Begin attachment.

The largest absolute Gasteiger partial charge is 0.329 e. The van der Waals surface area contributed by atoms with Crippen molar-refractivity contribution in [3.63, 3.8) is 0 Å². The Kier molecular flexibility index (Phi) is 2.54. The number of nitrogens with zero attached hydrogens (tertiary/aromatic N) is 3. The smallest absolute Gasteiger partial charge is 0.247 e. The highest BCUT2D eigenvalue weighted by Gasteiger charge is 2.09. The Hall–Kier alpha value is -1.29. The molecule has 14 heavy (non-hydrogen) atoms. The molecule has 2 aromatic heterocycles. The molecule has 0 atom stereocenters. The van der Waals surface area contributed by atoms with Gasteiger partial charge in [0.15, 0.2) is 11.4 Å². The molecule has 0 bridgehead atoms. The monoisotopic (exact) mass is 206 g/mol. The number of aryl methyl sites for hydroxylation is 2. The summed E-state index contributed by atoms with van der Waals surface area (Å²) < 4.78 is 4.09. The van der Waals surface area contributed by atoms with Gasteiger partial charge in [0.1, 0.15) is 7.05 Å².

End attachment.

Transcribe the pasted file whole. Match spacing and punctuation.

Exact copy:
The largest absolute Gasteiger partial charge is 0.329 e. The van der Waals surface area contributed by atoms with Crippen molar-refractivity contribution in [3.63, 3.8) is 0 Å². The Kier molecular flexibility index (Phi) is 2.54. The number of nitrogens with zero attached hydrogens (tertiary/aromatic N) is 3. The smallest absolute Gasteiger partial charge is 0.247 e. The highest BCUT2D eigenvalue weighted by Gasteiger charge is 2.09. The Hall–Kier alpha value is -1.29. The molecule has 14 heavy (non-hydrogen) atoms. The molecule has 2 aromatic heterocycles. The molecule has 0 atom stereocenters. The van der Waals surface area contributed by atoms with Gasteiger partial charge in [0.15, 0.2) is 11.4 Å². The molecule has 0 bridgehead atoms. The monoisotopic (exact) mass is 206 g/mol. The number of aryl methyl sites for hydroxylation is 2. The summed E-state index contributed by atoms with van der Waals surface area (Å²) < 4.78 is 4.09. The van der Waals surface area contributed by atoms with Gasteiger partial charge in [0.1, 0.15) is 7.05 Å².